Experimental study of the stability of boundary-layer flow along a heated, inclined plate

E. J. Zuercher, J. W. Jacobs, C. F. Chen

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29 Scopus citations


Experiments are conducted to study the longitudinal vortices that develop in the boundary layer on the upper surface of an inclined, heated plate. An isothermal plate in water is inclined at angles ranging from 20 to 60 degrees (from the vertical) while the temperature difference is varied from 2 to 23°C. A double-pass Schlieren system is used to visualize the vortices and particle image velocimetry (PIV) is used to measure velocities. In addition, a unique method is developed such that both the Schlieren visualization and PIV can be performed simultaneously. The wavelengths of the vortices and the critical modified Reynolds numbers (R̃) for the onset, merging, and breakup of the vortices are determined from Schlieren images for Pr = 5.8. The critical values for R̃ and the critical wavelengths are compared to results of previous experiments and stability analyses. The spatial growth rates of vortices are determined by using the PIV measurements to determine how the circulation in the vortices grows with distance from the leading edge. This is the first time that the growth rate of the vortices have been found using velocity measurements. These spatial growth rates are compared to the results of Iyer & Kelly (1974) and found to be in general agreement. By defining a suitable circulation threshold, the critical R̃ for the onset of the vortices can be found from the growth curves.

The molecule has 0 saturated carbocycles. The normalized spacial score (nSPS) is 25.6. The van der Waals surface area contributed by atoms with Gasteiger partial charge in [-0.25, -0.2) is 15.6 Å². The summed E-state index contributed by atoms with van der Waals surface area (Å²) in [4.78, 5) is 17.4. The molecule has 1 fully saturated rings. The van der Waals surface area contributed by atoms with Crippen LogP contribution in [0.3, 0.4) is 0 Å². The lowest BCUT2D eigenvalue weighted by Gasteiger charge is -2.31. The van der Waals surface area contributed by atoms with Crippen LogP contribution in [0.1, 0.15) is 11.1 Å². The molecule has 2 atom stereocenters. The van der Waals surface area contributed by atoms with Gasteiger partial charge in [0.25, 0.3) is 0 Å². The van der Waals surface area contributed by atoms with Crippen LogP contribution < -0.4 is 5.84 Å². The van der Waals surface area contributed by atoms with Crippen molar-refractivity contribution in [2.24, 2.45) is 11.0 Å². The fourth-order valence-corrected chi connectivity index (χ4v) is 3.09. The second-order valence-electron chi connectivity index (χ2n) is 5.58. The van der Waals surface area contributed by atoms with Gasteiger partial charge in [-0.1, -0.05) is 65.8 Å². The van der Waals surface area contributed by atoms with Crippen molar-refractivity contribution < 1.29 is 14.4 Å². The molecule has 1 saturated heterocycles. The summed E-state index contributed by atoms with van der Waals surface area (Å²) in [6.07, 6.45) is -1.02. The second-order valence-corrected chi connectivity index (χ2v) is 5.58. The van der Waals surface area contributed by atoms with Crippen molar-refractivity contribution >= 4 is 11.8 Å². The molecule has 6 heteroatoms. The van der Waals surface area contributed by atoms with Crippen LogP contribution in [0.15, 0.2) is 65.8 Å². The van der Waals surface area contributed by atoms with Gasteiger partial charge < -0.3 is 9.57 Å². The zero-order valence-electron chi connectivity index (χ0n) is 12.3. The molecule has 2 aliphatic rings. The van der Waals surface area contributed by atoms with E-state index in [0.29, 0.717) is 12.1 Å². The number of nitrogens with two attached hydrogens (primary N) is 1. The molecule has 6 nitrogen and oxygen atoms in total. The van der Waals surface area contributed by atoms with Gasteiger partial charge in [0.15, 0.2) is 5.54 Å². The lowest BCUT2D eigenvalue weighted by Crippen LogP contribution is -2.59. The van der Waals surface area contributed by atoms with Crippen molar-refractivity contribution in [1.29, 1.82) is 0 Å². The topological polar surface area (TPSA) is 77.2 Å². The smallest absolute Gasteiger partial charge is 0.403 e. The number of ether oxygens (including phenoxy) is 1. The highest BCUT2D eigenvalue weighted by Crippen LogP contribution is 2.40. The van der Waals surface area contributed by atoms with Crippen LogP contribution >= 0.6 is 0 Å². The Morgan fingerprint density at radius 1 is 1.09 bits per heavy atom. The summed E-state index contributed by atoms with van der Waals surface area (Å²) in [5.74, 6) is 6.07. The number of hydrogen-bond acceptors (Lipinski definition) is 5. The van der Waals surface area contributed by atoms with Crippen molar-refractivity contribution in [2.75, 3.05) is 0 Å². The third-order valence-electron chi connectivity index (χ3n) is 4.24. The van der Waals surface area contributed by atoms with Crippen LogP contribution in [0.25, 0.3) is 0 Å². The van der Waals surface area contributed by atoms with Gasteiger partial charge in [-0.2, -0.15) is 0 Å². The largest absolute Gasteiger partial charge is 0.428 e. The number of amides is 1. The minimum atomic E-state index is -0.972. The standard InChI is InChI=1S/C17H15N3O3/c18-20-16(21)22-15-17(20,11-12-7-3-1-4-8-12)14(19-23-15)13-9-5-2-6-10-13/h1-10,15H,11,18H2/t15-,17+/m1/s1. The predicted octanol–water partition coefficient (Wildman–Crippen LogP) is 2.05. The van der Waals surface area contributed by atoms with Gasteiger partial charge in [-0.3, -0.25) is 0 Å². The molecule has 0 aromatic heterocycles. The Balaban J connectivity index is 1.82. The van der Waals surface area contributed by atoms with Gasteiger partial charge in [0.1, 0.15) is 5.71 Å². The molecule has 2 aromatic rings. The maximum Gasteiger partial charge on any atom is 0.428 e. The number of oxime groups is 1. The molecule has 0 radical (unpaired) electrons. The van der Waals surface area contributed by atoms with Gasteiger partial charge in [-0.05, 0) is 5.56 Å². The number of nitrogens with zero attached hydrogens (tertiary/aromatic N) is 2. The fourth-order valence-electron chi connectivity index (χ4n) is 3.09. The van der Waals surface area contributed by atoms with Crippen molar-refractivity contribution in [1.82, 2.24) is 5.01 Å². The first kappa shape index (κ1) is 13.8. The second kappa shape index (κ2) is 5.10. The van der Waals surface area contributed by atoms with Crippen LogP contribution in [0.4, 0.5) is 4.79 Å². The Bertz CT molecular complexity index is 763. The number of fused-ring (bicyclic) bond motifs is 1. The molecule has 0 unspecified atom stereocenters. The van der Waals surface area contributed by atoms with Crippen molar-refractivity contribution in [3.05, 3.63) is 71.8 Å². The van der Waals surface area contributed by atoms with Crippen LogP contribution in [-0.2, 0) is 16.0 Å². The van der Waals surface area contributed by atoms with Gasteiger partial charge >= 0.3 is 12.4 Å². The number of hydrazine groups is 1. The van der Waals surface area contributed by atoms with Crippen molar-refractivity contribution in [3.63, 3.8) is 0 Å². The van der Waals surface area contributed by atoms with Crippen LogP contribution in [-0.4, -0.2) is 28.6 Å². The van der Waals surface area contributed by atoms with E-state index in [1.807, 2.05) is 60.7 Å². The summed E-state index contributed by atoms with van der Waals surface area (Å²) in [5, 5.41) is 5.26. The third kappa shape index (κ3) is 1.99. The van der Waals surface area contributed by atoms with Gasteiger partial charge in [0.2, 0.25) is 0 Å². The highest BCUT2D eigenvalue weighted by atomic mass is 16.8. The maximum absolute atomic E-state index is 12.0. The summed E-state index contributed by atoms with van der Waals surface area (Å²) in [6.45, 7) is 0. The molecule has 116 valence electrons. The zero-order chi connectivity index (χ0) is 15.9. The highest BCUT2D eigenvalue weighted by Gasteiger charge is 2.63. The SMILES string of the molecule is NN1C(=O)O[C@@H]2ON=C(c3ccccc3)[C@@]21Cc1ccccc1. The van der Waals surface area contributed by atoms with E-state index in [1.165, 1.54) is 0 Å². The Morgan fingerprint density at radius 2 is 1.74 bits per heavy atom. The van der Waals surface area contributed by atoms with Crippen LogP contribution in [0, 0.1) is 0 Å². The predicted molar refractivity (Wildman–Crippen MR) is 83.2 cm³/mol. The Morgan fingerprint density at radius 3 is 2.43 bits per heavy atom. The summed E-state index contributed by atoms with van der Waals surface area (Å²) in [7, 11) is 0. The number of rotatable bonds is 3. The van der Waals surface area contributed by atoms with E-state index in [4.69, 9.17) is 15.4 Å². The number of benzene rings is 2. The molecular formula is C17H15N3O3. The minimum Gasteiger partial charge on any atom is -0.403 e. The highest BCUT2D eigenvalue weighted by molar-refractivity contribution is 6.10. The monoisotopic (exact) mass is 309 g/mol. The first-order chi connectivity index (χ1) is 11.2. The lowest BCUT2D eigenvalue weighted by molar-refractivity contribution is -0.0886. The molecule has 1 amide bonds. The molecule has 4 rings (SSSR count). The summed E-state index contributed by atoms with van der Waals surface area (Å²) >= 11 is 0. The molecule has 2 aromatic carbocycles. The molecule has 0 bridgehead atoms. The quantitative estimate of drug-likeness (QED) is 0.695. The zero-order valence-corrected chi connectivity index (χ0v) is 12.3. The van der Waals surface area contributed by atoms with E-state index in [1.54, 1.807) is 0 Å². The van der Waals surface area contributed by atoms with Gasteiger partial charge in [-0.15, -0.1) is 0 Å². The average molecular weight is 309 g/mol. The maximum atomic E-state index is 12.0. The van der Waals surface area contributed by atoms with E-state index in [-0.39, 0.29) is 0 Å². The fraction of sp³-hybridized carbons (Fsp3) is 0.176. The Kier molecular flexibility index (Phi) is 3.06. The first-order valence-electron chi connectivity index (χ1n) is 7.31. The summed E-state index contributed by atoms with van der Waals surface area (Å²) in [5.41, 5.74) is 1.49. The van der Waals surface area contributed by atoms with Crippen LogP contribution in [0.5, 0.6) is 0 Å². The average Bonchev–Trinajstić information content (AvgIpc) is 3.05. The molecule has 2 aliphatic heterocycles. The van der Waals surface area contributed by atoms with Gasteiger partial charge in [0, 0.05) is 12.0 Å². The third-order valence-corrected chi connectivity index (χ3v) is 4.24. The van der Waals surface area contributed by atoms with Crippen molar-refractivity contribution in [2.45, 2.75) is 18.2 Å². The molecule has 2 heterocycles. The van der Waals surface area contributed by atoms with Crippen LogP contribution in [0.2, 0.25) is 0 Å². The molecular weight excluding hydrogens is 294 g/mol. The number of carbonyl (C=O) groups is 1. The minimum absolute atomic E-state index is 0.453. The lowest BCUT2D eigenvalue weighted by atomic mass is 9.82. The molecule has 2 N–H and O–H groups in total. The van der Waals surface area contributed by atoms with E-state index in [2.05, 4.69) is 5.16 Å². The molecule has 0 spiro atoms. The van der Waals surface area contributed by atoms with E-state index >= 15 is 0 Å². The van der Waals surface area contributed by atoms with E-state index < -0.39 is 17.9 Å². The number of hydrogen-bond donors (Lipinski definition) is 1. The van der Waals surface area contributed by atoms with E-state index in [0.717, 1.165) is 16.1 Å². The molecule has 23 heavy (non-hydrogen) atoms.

Original languageEnglish (US)
Pages (from-to)1-25
Number of pages25
JournalJournal of Fluid Mechanics
StatePublished - Jul 25 1998

ASJC Scopus subject areas

  • Condensed Matter Physics
  • Mechanics of Materials
  • Mechanical Engineering
  • Applied Mathematics


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